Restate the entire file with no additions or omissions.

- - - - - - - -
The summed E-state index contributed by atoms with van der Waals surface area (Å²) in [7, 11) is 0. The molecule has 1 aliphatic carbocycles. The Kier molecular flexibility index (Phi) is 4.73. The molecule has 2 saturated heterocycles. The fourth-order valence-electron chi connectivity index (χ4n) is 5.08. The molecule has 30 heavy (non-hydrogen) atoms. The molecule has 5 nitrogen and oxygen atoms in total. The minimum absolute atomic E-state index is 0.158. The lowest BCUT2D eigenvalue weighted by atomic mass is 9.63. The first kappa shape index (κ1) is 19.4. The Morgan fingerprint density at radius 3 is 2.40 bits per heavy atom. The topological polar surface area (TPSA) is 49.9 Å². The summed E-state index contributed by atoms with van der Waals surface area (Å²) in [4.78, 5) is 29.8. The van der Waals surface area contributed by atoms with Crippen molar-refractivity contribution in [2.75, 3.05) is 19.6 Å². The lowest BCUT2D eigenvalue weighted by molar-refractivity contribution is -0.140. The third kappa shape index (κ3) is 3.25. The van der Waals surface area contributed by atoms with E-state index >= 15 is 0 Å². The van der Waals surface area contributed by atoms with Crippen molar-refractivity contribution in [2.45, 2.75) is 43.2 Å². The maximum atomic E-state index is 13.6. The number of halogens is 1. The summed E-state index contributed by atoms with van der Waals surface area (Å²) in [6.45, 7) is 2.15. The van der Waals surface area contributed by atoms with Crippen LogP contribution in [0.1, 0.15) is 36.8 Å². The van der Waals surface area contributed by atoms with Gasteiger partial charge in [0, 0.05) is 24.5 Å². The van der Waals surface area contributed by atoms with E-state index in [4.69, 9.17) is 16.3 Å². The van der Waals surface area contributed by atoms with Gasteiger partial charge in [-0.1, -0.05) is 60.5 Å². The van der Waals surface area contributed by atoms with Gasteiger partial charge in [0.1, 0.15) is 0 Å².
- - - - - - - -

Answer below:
The summed E-state index contributed by atoms with van der Waals surface area (Å²) in [7, 11) is 0. The molecule has 1 aliphatic carbocycles. The Kier molecular flexibility index (Phi) is 4.73. The molecule has 2 saturated heterocycles. The fourth-order valence-electron chi connectivity index (χ4n) is 5.08. The molecule has 30 heavy (non-hydrogen) atoms. The molecule has 5 nitrogen and oxygen atoms in total. The minimum absolute atomic E-state index is 0.158. The lowest BCUT2D eigenvalue weighted by atomic mass is 9.63. The first kappa shape index (κ1) is 19.4. The Morgan fingerprint density at radius 3 is 2.40 bits per heavy atom. The topological polar surface area (TPSA) is 49.9 Å². The summed E-state index contributed by atoms with van der Waals surface area (Å²) in [4.78, 5) is 29.8. The van der Waals surface area contributed by atoms with Crippen molar-refractivity contribution in [2.75, 3.05) is 19.6 Å². The lowest BCUT2D eigenvalue weighted by molar-refractivity contribution is -0.140. The third kappa shape index (κ3) is 3.25. The van der Waals surface area contributed by atoms with E-state index >= 15 is 0 Å². The van der Waals surface area contributed by atoms with Crippen molar-refractivity contribution in [2.45, 2.75) is 43.2 Å². The maximum atomic E-state index is 13.6. The number of halogens is 1. The summed E-state index contributed by atoms with van der Waals surface area (Å²) in [6.45, 7) is 2.15. The van der Waals surface area contributed by atoms with Crippen LogP contribution in [0.1, 0.15) is 36.8 Å². The van der Waals surface area contributed by atoms with Gasteiger partial charge in [0, 0.05) is 24.5 Å². The van der Waals surface area contributed by atoms with E-state index in [4.69, 9.17) is 16.3 Å². The van der Waals surface area contributed by atoms with Gasteiger partial charge in [-0.1, -0.05) is 60.5 Å². The van der Waals surface area contributed by atoms with Gasteiger partial charge in [0.1, 0.15) is 0 Å².